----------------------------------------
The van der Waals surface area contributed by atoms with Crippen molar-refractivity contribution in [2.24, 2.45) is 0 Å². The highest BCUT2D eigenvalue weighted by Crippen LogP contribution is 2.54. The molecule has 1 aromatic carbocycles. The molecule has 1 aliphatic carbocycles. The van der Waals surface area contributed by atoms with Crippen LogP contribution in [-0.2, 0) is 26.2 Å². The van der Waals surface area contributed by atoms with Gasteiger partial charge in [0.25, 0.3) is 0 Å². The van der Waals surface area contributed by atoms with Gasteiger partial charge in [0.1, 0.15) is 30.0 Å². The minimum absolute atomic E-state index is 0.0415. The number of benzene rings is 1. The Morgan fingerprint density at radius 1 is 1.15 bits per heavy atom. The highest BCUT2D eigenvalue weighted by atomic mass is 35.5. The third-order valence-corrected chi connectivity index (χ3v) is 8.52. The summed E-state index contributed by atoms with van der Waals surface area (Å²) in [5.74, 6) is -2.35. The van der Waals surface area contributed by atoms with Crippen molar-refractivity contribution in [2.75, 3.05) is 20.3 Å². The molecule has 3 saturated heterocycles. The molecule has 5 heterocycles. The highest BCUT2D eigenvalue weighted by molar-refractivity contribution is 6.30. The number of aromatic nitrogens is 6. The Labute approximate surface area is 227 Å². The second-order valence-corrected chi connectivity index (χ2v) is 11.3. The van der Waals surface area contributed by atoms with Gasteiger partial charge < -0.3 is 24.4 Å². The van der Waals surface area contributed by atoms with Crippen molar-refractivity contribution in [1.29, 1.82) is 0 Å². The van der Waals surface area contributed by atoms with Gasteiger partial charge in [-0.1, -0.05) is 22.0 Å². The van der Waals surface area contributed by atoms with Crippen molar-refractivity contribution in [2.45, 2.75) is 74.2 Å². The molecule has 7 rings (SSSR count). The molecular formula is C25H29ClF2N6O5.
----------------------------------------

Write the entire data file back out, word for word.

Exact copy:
The van der Waals surface area contributed by atoms with Crippen molar-refractivity contribution in [2.24, 2.45) is 0 Å². The highest BCUT2D eigenvalue weighted by Crippen LogP contribution is 2.54. The molecule has 1 aromatic carbocycles. The molecule has 1 aliphatic carbocycles. The van der Waals surface area contributed by atoms with Crippen LogP contribution in [-0.2, 0) is 26.2 Å². The van der Waals surface area contributed by atoms with Gasteiger partial charge in [0.25, 0.3) is 0 Å². The van der Waals surface area contributed by atoms with Gasteiger partial charge in [0.1, 0.15) is 30.0 Å². The minimum absolute atomic E-state index is 0.0415. The number of benzene rings is 1. The Morgan fingerprint density at radius 1 is 1.15 bits per heavy atom. The highest BCUT2D eigenvalue weighted by atomic mass is 35.5. The third-order valence-corrected chi connectivity index (χ3v) is 8.52. The summed E-state index contributed by atoms with van der Waals surface area (Å²) in [5.74, 6) is -2.35. The van der Waals surface area contributed by atoms with Crippen molar-refractivity contribution in [2.75, 3.05) is 20.3 Å². The molecule has 3 saturated heterocycles. The molecule has 5 heterocycles. The highest BCUT2D eigenvalue weighted by molar-refractivity contribution is 6.30. The number of aromatic nitrogens is 6. The Labute approximate surface area is 227 Å². The second-order valence-corrected chi connectivity index (χ2v) is 11.3. The van der Waals surface area contributed by atoms with Gasteiger partial charge < -0.3 is 24.4 Å². The van der Waals surface area contributed by atoms with Crippen molar-refractivity contribution in [1.29, 1.82) is 0 Å². The van der Waals surface area contributed by atoms with Gasteiger partial charge in [-0.1, -0.05) is 22.0 Å². The van der Waals surface area contributed by atoms with Crippen molar-refractivity contribution in [2.45, 2.75) is 74.2 Å². The molecule has 7 rings (SSSR count). The molecular formula is C25H29ClF2N6O5.